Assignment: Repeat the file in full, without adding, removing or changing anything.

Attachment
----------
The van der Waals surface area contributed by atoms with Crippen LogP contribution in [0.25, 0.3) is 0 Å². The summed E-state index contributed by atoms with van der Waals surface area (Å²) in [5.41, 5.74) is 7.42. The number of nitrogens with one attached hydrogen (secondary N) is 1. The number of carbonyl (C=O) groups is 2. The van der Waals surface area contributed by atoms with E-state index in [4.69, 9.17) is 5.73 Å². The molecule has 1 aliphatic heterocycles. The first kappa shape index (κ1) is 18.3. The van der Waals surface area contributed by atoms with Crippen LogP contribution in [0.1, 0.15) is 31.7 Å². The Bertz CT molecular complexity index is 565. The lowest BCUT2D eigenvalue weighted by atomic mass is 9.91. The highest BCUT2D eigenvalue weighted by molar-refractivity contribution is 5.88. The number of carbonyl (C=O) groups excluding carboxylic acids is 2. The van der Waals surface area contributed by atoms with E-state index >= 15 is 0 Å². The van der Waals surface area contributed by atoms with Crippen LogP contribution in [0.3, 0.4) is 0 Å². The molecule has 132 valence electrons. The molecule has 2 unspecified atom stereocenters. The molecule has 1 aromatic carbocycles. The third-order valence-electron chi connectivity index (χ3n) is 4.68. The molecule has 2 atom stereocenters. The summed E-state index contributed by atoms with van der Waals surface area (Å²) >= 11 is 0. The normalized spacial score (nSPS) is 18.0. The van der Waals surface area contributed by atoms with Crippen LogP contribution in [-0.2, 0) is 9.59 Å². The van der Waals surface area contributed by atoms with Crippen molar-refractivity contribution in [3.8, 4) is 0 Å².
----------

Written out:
The van der Waals surface area contributed by atoms with Crippen LogP contribution in [0.25, 0.3) is 0 Å². The summed E-state index contributed by atoms with van der Waals surface area (Å²) in [5.41, 5.74) is 7.42. The number of nitrogens with one attached hydrogen (secondary N) is 1. The number of carbonyl (C=O) groups is 2. The van der Waals surface area contributed by atoms with E-state index in [4.69, 9.17) is 5.73 Å². The molecule has 1 aliphatic heterocycles. The first kappa shape index (κ1) is 18.3. The van der Waals surface area contributed by atoms with Crippen LogP contribution in [0.1, 0.15) is 31.7 Å². The Bertz CT molecular complexity index is 565. The lowest BCUT2D eigenvalue weighted by atomic mass is 9.91. The highest BCUT2D eigenvalue weighted by molar-refractivity contribution is 5.88. The number of carbonyl (C=O) groups excluding carboxylic acids is 2. The van der Waals surface area contributed by atoms with E-state index >= 15 is 0 Å². The van der Waals surface area contributed by atoms with Crippen LogP contribution in [0.3, 0.4) is 0 Å². The molecule has 132 valence electrons. The molecule has 2 unspecified atom stereocenters. The molecule has 1 aromatic carbocycles. The third-order valence-electron chi connectivity index (χ3n) is 4.68. The molecule has 2 atom stereocenters. The summed E-state index contributed by atoms with van der Waals surface area (Å²) >= 11 is 0. The normalized spacial score (nSPS) is 18.0. The van der Waals surface area contributed by atoms with Crippen LogP contribution in [-0.2, 0) is 9.59 Å². The van der Waals surface area contributed by atoms with Crippen molar-refractivity contribution in [3.8, 4) is 0 Å².